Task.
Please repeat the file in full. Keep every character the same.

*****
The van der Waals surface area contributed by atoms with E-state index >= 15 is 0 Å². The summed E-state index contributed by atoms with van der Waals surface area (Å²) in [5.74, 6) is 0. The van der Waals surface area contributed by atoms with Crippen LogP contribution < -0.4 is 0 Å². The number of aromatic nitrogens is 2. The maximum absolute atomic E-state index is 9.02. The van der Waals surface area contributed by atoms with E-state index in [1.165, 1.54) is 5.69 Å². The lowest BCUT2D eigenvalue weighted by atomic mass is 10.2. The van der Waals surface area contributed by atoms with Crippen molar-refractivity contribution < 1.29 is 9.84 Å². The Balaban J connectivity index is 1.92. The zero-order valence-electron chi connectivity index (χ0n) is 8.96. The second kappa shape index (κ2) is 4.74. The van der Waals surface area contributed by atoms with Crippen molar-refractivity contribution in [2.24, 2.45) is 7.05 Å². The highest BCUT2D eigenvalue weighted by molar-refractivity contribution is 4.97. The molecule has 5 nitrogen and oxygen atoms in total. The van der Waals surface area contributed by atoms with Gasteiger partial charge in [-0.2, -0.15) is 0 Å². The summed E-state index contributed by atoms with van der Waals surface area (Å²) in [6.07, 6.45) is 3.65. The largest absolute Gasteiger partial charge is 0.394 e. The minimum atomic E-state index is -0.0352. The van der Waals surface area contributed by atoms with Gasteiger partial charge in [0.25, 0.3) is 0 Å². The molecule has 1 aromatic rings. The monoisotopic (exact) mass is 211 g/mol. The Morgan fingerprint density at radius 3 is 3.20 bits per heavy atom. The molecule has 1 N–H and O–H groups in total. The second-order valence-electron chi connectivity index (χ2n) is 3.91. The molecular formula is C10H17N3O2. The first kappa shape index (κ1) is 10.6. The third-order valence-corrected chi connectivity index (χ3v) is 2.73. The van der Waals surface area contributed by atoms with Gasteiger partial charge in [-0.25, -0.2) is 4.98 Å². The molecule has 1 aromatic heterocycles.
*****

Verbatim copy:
The van der Waals surface area contributed by atoms with E-state index >= 15 is 0 Å². The summed E-state index contributed by atoms with van der Waals surface area (Å²) in [5.74, 6) is 0. The van der Waals surface area contributed by atoms with Crippen LogP contribution < -0.4 is 0 Å². The number of aromatic nitrogens is 2. The maximum absolute atomic E-state index is 9.02. The van der Waals surface area contributed by atoms with E-state index in [1.165, 1.54) is 5.69 Å². The lowest BCUT2D eigenvalue weighted by atomic mass is 10.2. The van der Waals surface area contributed by atoms with Crippen molar-refractivity contribution < 1.29 is 9.84 Å². The Balaban J connectivity index is 1.92. The zero-order valence-electron chi connectivity index (χ0n) is 8.96. The second kappa shape index (κ2) is 4.74. The van der Waals surface area contributed by atoms with Crippen molar-refractivity contribution in [2.24, 2.45) is 7.05 Å². The highest BCUT2D eigenvalue weighted by molar-refractivity contribution is 4.97. The molecule has 5 nitrogen and oxygen atoms in total. The van der Waals surface area contributed by atoms with Gasteiger partial charge in [-0.2, -0.15) is 0 Å². The summed E-state index contributed by atoms with van der Waals surface area (Å²) in [6.07, 6.45) is 3.65. The largest absolute Gasteiger partial charge is 0.394 e. The minimum atomic E-state index is -0.0352. The van der Waals surface area contributed by atoms with Gasteiger partial charge in [0.25, 0.3) is 0 Å². The molecule has 1 aromatic rings. The monoisotopic (exact) mass is 211 g/mol. The Morgan fingerprint density at radius 3 is 3.20 bits per heavy atom. The molecule has 1 N–H and O–H groups in total. The second-order valence-electron chi connectivity index (χ2n) is 3.91. The molecular formula is C10H17N3O2. The first kappa shape index (κ1) is 10.6. The third-order valence-corrected chi connectivity index (χ3v) is 2.73. The van der Waals surface area contributed by atoms with Gasteiger partial charge in [-0.25, -0.2) is 4.98 Å². The molecule has 1 aromatic heterocycles.